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Lawmakers convene at the Oregon Senate in Salem on June 29, 2019, after the minority Republicans ended a walkout they had begun on June 20 over a carbon-emissions bill they said would harm their rural constituents. Nine of the 12 minority Republicans returned after Senate President Peter Courtney said the majority Democrats lacked the votes to pass the legislation aimed at countering climate change.

SALEM — More than two months after voting to fine protesting Republican senators $500 per day for walking off the job, Senate Democrat leaders announced Friday they will not make good on the threat.

Instead, leaders said they are pursuing a constitutional amendment to change Oregon’s quorum requirement from two-thirds to a simple majority. That would allow the Senate to convene with 16 instead of 20 senators out of the body of 30. Forty-six states use the simple majority requirement, according to a Senate Democrat news release.

Twice during the 2019 Legislature, Republicans brought the Senate to a halt by walking out in protest.

They were able to claim political victories both times.

During the first walkout, Gov. Kate Brown killed bills regulating guns and vaccinations to bring them back, and during the second walkout, Democrats announced they would no longer pursue a controversial carbon pricing bill, though they said that died because they didn’t have the votes within their own party.

To date, Senate Democrats haven’t imposed any punishment on their peers for walking from the Capitol.

“Stopping the work of the people by denying a quorum is unconscionable and undemocratic. Senate Democrats will work to protect Oregon’s democracy by giving Oregonians and their representatives more tools to stop any future quorum denials,” Senate Majority Leader Ginny Burdick, D-Portland, said in a statement. “I hope our Republican colleagues now see that this is not a tactic that should ever be used again, and that they will work with us to prevent either party from walking off the job.”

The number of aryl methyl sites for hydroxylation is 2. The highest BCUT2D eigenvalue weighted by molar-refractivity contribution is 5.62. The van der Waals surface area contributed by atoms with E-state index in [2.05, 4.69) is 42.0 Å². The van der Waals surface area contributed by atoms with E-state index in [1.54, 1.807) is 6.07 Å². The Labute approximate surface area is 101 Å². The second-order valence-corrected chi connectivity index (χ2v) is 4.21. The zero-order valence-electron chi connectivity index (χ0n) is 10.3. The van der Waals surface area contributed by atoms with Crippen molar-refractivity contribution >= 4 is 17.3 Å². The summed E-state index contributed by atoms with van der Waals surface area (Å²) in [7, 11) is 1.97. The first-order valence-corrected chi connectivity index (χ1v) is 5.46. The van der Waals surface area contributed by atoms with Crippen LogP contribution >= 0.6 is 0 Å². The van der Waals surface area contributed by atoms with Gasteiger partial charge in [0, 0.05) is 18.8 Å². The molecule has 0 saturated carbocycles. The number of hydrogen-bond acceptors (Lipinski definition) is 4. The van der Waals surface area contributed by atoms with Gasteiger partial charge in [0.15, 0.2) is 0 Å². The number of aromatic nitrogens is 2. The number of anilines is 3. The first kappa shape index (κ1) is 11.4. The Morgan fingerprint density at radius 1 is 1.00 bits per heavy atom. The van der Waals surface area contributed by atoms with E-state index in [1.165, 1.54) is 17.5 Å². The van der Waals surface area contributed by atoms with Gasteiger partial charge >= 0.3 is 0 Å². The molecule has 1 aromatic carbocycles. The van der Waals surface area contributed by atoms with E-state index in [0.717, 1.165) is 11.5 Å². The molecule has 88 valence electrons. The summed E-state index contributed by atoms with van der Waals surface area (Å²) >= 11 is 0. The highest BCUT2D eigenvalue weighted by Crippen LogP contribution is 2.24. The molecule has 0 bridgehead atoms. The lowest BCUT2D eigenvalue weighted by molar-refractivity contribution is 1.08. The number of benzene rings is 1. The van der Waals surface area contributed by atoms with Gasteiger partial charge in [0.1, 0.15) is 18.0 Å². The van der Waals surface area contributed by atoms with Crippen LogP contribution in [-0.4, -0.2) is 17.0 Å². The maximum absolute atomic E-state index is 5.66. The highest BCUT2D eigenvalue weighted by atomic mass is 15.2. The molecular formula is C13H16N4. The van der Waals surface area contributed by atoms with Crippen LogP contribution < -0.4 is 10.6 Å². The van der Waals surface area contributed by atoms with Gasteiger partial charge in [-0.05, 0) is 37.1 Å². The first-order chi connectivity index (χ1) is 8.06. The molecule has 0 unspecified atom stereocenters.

Burdick’s statement comes after the Senate Majority and Senate President’s offices were peppered by reporters asking if they were going to issue fines. Throughout the past two months, the Oregon Capital Bureau asked several times about the fines, and each time was told that they were going to be issued.

The issue was brought back to the foreground this week when a coalition of unions and liberal groups escalated the kerfuffle after noticing a political action committee set up to help pay for the absent lawmakers’ expenses while gone out of state has donated to each Republican senator.

The group has updated its state elections complaint against the 11 Republican senators, contending it’s unlawful to use campaign donations to pay for their political exodus.

Patty Wentz, a spokeswoman for the coalition, said the complaint still stands.

The only senator who’s paid his $3,500 fine is Sen. Brian Boquist, R-Dallas. He did so to establish grounds to sue Senate President Peter Courtney in federal court, claiming he has no authority to issue such fines. Boquist’s check has not been cashed.

Rick Osborn, spokesman for the Senate Democrats, said the retreat from the fines was not because the caucus believed it could be on shaky legal ground in issuing the fines. Rather, it was to save taxpayers from funding a legal fight.

Senate Democrats said that “imposing the fines would have been bogged down by lengthy litigation and hundreds of thousands of dollars in taxpayer-funded legal fees.”

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